President Buchanan and the Star of the West


South Carolina authorities considered Anderson's move to be a breach of faith. Governor Francis W. Pickens believed that President Buchanan had made implicit promises to him to keep Sumter unoccupied and suffered political embarrassment as a result of his trust in those promises. Buchanan, a former U.S. Secretary of State and diplomat, had used carefully crafted ambiguous language to Pickens, promising that he would not "immediately" occupy it. From Major Anderson's standpoint, he was merely moving his existing garrison troops from one of the locations under his command to another. He had received instructions from the War Department on December 11, written by Major Don Carlos Buell
Don Carlos Buell
Don Carlos Buell was a career United States Army officer who fought in the Seminole War, the Mexican-American War, and the American Civil War. Buell led Union armies in two great Civil War battles—Shiloh and Perryville. The nation was angry at his failure to defeat the outnumbered...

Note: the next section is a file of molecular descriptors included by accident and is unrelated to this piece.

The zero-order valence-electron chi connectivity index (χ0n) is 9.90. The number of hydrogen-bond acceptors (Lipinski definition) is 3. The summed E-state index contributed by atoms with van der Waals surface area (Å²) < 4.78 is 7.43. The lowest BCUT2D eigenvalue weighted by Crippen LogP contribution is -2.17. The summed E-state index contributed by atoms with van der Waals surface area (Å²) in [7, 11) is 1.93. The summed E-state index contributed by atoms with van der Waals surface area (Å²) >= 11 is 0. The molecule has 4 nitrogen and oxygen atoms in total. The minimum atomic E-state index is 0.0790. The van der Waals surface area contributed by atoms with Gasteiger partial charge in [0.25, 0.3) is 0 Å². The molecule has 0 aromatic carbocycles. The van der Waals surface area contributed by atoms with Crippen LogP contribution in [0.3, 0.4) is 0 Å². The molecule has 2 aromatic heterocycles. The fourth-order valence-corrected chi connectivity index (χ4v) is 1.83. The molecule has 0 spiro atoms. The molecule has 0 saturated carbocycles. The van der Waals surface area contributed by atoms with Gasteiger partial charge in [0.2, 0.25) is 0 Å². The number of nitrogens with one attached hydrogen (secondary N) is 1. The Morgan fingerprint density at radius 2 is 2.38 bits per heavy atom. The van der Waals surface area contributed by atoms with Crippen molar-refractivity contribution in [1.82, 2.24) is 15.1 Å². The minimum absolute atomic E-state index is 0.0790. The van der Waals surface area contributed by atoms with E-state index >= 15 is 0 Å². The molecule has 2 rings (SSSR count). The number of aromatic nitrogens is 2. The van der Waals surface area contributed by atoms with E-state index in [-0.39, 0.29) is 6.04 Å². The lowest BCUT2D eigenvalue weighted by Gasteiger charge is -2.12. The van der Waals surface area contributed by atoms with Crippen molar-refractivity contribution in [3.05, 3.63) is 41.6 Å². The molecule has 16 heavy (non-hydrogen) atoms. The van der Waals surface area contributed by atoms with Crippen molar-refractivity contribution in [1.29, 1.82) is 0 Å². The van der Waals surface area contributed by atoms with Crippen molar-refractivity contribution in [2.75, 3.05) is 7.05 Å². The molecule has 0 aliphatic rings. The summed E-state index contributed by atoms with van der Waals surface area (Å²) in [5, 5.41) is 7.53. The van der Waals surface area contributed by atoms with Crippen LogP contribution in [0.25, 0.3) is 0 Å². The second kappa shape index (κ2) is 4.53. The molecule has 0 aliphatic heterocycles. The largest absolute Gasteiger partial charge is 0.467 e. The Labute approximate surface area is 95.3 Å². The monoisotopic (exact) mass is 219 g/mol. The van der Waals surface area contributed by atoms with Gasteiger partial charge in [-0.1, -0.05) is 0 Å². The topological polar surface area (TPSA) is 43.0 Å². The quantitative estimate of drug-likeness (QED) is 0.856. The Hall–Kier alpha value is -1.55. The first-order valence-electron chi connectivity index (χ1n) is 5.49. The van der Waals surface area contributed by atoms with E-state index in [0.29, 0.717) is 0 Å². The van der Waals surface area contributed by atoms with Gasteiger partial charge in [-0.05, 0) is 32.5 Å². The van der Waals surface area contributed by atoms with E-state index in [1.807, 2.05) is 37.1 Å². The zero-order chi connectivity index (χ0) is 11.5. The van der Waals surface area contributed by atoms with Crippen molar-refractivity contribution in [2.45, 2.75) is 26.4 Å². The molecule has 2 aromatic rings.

, Assistant Adjutant General of the Army, approved by Secretary of War John B. Floyd
John B. Floyd
John Buchanan Floyd was the 31st Governor of Virginia, U.S. Secretary of War, and the Confederate general in the American Civil War who lost the crucial Battle of Fort Donelson.-Early life:...

:
Governor Pickens therefore ordered that all remaining Federal positions except Fort Sumter were to be seized. State troops quickly occupied Fort Moultrie (capturing 56 guns), Fort Johnson on James Island
James Island (South Carolina)
James Island is one of South Carolina's most urban Sea Islands. The island is separated from peninsular downtown Charleston by the Ashley River, from the mainland by Wappoo Creek and the Wappoo Cut, and from Johns Island by the Stono River...

, and the battery on Morris Island
Morris Island